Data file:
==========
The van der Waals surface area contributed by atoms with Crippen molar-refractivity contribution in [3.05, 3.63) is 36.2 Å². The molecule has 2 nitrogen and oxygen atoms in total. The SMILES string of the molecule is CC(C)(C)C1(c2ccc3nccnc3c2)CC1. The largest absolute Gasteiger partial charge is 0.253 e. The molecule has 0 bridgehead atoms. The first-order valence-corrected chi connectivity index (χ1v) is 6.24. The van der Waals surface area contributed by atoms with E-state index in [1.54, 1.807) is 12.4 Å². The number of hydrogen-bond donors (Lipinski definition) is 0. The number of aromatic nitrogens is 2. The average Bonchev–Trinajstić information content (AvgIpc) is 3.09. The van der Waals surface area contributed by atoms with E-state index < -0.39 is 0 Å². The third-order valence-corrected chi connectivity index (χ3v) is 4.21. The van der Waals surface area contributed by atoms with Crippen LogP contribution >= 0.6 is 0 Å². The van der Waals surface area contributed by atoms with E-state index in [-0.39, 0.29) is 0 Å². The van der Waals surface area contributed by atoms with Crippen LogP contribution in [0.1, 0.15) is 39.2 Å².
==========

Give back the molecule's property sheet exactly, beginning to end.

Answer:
The van der Waals surface area contributed by atoms with Crippen molar-refractivity contribution in [3.05, 3.63) is 36.2 Å². The molecule has 2 nitrogen and oxygen atoms in total. The SMILES string of the molecule is CC(C)(C)C1(c2ccc3nccnc3c2)CC1. The largest absolute Gasteiger partial charge is 0.253 e. The molecule has 0 bridgehead atoms. The first-order valence-corrected chi connectivity index (χ1v) is 6.24. The van der Waals surface area contributed by atoms with E-state index in [1.54, 1.807) is 12.4 Å². The number of hydrogen-bond donors (Lipinski definition) is 0. The number of aromatic nitrogens is 2. The average Bonchev–Trinajstić information content (AvgIpc) is 3.09. The van der Waals surface area contributed by atoms with E-state index < -0.39 is 0 Å². The third-order valence-corrected chi connectivity index (χ3v) is 4.21. The van der Waals surface area contributed by atoms with Crippen LogP contribution >= 0.6 is 0 Å². The van der Waals surface area contributed by atoms with E-state index in [-0.39, 0.29) is 0 Å². The van der Waals surface area contributed by atoms with Crippen LogP contribution in [0.1, 0.15) is 39.2 Å².